Electrocution or drowning? Fire or starvation? What's your favorite method of torture and execution? These days, everyone seems to have an opinion.
Just take a look at the dozens of user-generated torture manuals available online. Authored by nurses, lawyers, and even high-school students, these witty documents feature humorous pictures of victims in their final death throes.
"I burn them, trap them in a room while having a party, then set everything unto fire and watch them burn till they die. After that, well ... I just do something else to torture them," writes one executioner.
"I refused to let Michael use the toilet, just to see what would happen," confesses another, "and he eventually peed on the floor. When flies began buzzing around the garbage on the carpet, I decided not to let him play on the computer until he'd cleaned up the mess he'd made. And as a final indignity, I removed his refrigerator and waited to see how long it would take him to starve to death. The answer: two days."
Don't worry. These victims are composed of electrons, computer bits, and behavioral algorithms. They live out their days in the imaginary world of the Sims franchise--a beloved game series that gives players God-like control over an entire universe of simulated beings.
If you were to add up all of the Sims who have suffered such indignities during the past 12 months, comparing the tally to the number of flesh-and-blood people who experienced unfathomable pain during the same time period, which number would be higher?
Setting aside the more prolonged and subtle forms of human deprivation (e.g. malnourishment, underdevelopment, and death by diarrhea) and focusing exclusively on the intentional infliction of pain and suffering, we can confidently proclaim that 2006 was a banner year for torture.
Late last year, Saddam Hussein swung at the end of a rope. His execution was said to be just punishment for the deposed dictator's reign of terror in the 1980s and 1990s. Iraq's national-security adviser Mowaffak al-Rubaie told CNN that Saddam "was a broken man. He was afraid. You could see fear in his face."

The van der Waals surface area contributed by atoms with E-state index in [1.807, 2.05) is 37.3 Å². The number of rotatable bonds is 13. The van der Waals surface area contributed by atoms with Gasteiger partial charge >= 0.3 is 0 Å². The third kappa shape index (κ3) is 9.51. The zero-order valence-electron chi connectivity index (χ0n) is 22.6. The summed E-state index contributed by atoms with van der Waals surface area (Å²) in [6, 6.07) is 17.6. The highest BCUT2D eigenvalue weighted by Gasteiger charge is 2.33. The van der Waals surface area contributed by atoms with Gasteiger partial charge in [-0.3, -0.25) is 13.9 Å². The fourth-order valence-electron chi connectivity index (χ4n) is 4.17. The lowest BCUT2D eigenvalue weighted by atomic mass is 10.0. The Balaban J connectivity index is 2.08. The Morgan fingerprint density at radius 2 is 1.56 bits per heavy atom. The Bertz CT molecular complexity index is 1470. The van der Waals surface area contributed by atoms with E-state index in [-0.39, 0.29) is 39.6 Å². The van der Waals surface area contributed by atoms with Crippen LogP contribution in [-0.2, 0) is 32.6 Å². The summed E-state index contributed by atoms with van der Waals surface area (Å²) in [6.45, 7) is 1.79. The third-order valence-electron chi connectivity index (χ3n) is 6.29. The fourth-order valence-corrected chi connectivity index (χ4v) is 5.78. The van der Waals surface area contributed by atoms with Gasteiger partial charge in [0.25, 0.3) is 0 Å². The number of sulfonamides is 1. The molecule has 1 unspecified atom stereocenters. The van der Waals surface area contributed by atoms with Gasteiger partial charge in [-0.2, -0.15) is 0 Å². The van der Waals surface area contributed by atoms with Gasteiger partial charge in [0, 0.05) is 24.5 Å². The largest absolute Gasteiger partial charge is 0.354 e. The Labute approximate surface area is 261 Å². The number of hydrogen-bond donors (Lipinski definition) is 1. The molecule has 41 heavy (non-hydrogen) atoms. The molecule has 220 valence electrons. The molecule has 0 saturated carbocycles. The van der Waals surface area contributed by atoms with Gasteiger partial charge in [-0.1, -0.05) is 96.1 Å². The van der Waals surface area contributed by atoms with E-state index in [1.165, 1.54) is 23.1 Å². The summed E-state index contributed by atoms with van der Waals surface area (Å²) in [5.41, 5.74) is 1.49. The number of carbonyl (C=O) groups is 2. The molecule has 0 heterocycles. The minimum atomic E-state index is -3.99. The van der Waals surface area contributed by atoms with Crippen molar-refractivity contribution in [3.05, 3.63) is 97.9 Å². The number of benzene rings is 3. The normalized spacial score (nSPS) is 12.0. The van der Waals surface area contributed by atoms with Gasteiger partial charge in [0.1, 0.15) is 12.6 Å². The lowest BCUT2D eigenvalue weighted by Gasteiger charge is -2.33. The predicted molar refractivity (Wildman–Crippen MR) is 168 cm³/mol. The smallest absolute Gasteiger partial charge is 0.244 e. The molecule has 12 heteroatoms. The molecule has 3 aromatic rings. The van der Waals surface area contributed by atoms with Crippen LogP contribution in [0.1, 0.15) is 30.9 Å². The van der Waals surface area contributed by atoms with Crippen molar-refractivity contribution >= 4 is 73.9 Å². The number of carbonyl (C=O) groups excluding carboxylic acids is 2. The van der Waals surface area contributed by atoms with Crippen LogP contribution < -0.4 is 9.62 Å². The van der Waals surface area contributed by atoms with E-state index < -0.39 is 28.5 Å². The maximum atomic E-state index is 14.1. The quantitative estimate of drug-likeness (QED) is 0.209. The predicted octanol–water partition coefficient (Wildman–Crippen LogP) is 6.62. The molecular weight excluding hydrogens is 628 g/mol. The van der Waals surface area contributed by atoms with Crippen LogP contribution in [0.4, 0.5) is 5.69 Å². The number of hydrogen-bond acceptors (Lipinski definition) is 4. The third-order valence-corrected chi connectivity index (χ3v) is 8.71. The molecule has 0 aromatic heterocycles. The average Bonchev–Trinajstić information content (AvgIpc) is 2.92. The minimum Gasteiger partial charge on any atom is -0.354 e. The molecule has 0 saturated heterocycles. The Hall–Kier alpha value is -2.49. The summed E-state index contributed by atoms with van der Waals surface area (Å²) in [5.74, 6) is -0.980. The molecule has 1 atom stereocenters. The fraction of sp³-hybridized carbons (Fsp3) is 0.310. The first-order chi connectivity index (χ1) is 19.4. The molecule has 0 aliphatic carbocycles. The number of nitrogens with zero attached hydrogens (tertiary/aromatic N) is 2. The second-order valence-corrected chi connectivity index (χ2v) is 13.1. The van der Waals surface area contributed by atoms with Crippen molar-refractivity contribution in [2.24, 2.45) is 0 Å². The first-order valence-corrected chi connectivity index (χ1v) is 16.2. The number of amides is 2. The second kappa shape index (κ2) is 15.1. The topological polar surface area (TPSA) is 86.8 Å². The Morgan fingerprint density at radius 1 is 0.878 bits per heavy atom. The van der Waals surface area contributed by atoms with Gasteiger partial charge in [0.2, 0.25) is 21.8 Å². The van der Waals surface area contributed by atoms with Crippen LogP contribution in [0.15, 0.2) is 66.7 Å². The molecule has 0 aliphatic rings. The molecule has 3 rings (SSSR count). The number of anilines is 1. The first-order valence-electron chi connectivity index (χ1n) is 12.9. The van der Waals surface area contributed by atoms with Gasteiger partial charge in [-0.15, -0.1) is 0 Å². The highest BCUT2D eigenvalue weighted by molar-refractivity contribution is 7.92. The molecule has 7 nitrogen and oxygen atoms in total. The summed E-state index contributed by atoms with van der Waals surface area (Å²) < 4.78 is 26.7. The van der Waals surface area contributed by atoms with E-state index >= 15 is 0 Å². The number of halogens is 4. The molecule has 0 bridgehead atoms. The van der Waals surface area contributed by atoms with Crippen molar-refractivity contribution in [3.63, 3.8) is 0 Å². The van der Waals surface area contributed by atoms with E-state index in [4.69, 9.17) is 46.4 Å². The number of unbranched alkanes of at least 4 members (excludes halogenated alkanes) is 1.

On Christmas day, British troops raided a police station in Basra, rescuing 127 prisoners from a "fetid dungeon" in which they had been unfairly imprisoned. According to witnesses cited by The New York Times, "some had crushed hands and feet ... while others had cigarette and electrical burns and a significant number had gunshot wounds to their legs and knees."
The previous week, a Navy veteran named Donald Vance filed a federal lawsuit alleging that he had been imprisoned for three months by American soldiers in Iraq's Camp Cropper. Like so many aggrieved Sims, the American citizen says that he was denied food and water for extended periods of time and exposed to interrogation techniques that approached torture. "I couldn't believe they did this to any human being," he told the Associated Press.
And all this during the month of December.
The ubiquity of torture imagery has not been confined to the back pages of our daily newspapers. In movie theaters around the nation, a new subgenre of horror films such as Hostel, Wolf Creek, and Tourist revolves around the graphic depiction of torture. Die-hard horror aficionados have expressed their disappointment with these films that subordinate slasher suspense to what Roger Ebert calls a "sadistic celebration of pain and cruelty."
Torture also dominated critically lauded entertainment titles. Daniel Craig wowed audiences with his stellar performance in Casino Royale, with many reviewers praising the perfectly sculpted physique that he displayed during a lengthy interrogation sequence. Commenting on a similar scene in a recent episode of Sleeper Cell, the critic Jonathan Toomey observed "when the idea of television was first conceived, I don't think it was ever expected that it could feel this satisfying."
Of course, other media forms are given less leeway when it comes to the depiction of torture. During the summer, a cross-platform game based on Tarantino's groundbreaking film Reservoir Dogs was pilloried by journalists and politicians for its explicit violence. Many expressed understandable concern about "signature torture moves" that made it possible to murder captives by pistol-whipping them, melting their eyes with cigarette embers, and chopping off their fingers one at a time. New Zealand officials made it a crime to distribute or even possess the game.
Few can deny that there is something troubling about torture in video games. We're not just watching the atrocities unfold on the screen when playing these games; we're actually directing the pain ourselves. Surely, there is something even more disturbing about torture in the real world of flesh and blood humanity. As Americans, we are all connected to the atrocities that unfold in Abu Ghraib, Guantanamo Bay and Camp Cooper. We avoid thinking about such atrocities, but we cannot escape moral culpability by pretending that they don't exist.
As we gear up for the 2008 presidential elections, politicians will try to shore up their moral credentials by criticizing the never-ending tide of violent video games. Yet, isn't it more important to stop the real torture of real human beings that happens in our name?
This story originally appeared in the San Antonio Current.